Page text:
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The lost generation in literature - who are they and what have they lost?

Author of the article: Tatiana Zhakova
Journalist, linguist, teacher of storytelling with 10 years of experience
In 2015 she created and promoted her project about Nizhny Novgorod,, after which she created a course called "Storytelling: How to Tell Your Story" based on it. Over 4,000 students have taken the course.

A linguist by education, she quickly masters new areas. Now she is actively studying screenwriting and storytelling in movies/serials, and writes about it in her project's blog.
There is such a term in literature as "The Lost Generation" - these are those writers who met the First World War as very young boys, often even schoolchildren.

They are those who went through the horrors of wartime and, upon their return, no longer know how to live their lives. They can't find a place for themselves in peacetime.
Like, remember, Thomas Shelby in "Sharp Visors."

- I was in France, and I can't forget it.

These are the same kind of young men, only real ones.
Of the writers it is primarily Remarque, Fitzgerald and Hemigway.

Recently I tried to read Hemingway's "The Feast That's Always With You," I finished it, of course, but it's very hard to take in people who do nothing but get drunk and have sad conversations.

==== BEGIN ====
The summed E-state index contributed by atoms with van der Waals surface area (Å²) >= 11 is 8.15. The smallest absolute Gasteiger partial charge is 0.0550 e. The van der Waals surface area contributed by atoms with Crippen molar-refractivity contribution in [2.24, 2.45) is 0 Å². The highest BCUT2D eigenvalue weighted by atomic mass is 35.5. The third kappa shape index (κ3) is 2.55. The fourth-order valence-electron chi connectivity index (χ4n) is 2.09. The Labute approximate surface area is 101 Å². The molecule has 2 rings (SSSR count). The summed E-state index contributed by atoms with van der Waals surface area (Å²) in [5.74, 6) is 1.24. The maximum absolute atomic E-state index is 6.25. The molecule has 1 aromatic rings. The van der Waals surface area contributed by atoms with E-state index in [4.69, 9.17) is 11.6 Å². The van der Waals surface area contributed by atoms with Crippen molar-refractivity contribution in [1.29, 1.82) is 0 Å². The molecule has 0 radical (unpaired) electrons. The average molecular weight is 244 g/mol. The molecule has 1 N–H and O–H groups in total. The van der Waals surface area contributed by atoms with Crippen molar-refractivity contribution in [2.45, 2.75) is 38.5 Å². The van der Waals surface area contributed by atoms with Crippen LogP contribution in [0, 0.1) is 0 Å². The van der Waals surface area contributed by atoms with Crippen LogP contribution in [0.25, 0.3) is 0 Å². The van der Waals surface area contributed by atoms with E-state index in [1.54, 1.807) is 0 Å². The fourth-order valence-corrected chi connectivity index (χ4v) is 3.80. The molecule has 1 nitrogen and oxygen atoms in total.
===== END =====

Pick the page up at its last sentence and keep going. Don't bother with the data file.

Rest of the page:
And remember Fitzgerald's most famous work, "The Great Gatsby"?

After all, the literary hero of Gatsby himself was a military man in the past, who lived one day and embodied those "roaring 20s", and he constantly dreamed of an unfulfilled blue light?

This, too, is an example of a man who cannot find his place in the new reality.

The very definition belongs to Gertrude Stein, whose literary circle gathered all the brightest representatives of this current. The atmosphere of their life without bitterness, but rather in the brilliance of the "roaring 20s" is presented in Woody Allen's film "Midnight in Paris", I highly recommend it to lift the spirits of those who have not seen it.
Well, the problem of a certain "lost generation" in Russia seemed to me to be perfectly raised in the film "They Came Down from Heaven" with Vera Glagoleva. It was also about how after the Second World War it was impossible for its veterans to settle down in civilian life.
All this experience of the lost generation leads us to the understanding that it is not enough to survive the war - you still need to be able to fit yourself into the new old reality, where a completely different world order, once familiar, but quite distant from the new you.